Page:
The Great Gatsby

Topics: Macbeth, Duncan I of Scotland, Three Witches Pages: 4 (1250 words) Published: April 21, 2014
Macbeth is a very kind, noble man and is very polite to everyone especially to the king. In the play Macbeth, by William Shakespeare, Macbeth undergoes a transformation which brings him the crown, for a short period of time, which leads to his death. There are three factors which led him to this tragedy. Firstly, the most minor situation are the three witches. Secondly, Macbeth's ambition is a big factor which led to Macbeths downfall. There are a lot of things like soliloquies, characterization, language features and so on that will lead reveal Macbeth as a visible villain. Lastly, Lady Macbeth played a very big role which led to Macbeths downfall and how he became an evil man.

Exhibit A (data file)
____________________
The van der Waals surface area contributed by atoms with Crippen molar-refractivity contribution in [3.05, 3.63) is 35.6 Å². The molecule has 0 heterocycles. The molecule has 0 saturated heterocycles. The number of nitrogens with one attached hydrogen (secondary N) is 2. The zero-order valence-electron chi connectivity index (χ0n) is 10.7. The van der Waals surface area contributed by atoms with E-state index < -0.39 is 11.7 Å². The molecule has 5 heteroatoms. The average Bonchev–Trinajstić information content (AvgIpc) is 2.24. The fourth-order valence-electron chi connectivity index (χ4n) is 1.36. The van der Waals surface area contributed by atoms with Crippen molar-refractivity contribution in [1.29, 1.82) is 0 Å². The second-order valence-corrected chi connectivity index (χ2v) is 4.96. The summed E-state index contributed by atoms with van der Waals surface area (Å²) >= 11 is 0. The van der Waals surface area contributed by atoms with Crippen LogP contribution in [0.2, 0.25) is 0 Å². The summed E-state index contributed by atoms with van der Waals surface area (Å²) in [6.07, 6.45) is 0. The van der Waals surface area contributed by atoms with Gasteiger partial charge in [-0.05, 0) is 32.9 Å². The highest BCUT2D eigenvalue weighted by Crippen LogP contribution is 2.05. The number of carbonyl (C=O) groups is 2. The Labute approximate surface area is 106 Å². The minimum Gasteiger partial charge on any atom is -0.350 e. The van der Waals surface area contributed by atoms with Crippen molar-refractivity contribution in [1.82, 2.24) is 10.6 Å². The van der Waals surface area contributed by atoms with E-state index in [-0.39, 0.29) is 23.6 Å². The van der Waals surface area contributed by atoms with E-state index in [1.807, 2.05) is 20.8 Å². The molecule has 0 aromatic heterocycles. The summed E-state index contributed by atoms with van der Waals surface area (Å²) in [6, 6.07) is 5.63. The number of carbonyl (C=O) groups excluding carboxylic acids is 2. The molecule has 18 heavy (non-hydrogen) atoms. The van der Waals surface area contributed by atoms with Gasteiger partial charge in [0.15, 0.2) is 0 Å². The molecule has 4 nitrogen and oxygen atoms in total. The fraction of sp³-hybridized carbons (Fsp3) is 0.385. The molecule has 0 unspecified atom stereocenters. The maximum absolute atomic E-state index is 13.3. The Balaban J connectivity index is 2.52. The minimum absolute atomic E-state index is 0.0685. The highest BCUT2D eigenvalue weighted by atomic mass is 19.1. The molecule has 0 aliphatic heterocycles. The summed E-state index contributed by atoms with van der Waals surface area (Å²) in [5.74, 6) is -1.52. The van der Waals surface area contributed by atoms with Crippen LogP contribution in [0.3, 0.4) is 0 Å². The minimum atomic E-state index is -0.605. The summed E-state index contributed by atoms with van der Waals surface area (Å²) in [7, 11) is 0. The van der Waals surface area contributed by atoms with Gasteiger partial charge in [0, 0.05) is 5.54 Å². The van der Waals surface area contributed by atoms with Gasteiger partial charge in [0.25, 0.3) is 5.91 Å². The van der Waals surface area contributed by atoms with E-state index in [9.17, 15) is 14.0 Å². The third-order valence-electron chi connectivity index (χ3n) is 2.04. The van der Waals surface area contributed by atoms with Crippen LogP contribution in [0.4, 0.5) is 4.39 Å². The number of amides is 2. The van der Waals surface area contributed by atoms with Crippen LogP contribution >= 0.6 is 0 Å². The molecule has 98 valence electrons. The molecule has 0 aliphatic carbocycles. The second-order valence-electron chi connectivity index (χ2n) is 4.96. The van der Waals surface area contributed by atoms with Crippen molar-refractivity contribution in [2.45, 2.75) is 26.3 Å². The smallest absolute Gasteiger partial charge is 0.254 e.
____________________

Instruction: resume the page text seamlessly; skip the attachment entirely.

The witches are one of the main reasons that led Macbeth to his downfall, since they are the ones who told him his prophecies and made him very ambitious. The prophecies told him that he will become "Thane of Glamis, Thane of Cawdor, and then king hereafter"(I.iii.51-53). At first Macbeth does not believe the three witches, but when Macbeth became Thane of Cawdor he started to think more about becoming king, then he eventually murdered king Duncan for the throne. After that, the witches created three apparitions to scare Macbeth. An armed head is the first apparition that Macbeth sees which tells him "Macbeth! Macbeth! Macbeth! beware Macduff!/ Beware the thane of Fife!"(IV.i.81-82). This first apparition is to warn Macbeth of Macduff and that he might be coming to get him. The second apparition is a bloody child which tells Macbeth to "Be bloody, bold, and resolute; laugh to scorn / The power of man, for none of woman born / Shall harm Macbeth"(IV.i.90-92). The bloody child told Macbeth that no man born from woman can harm him and Macbeth thinks that he is safe and that no one can overthrow him. The third and final apparition is a Child crowned, with a tree in his hand that said "Macbeth shall never vanquish'd be until / Great Birnam wood to high Dunsinane hill / Shall come against...
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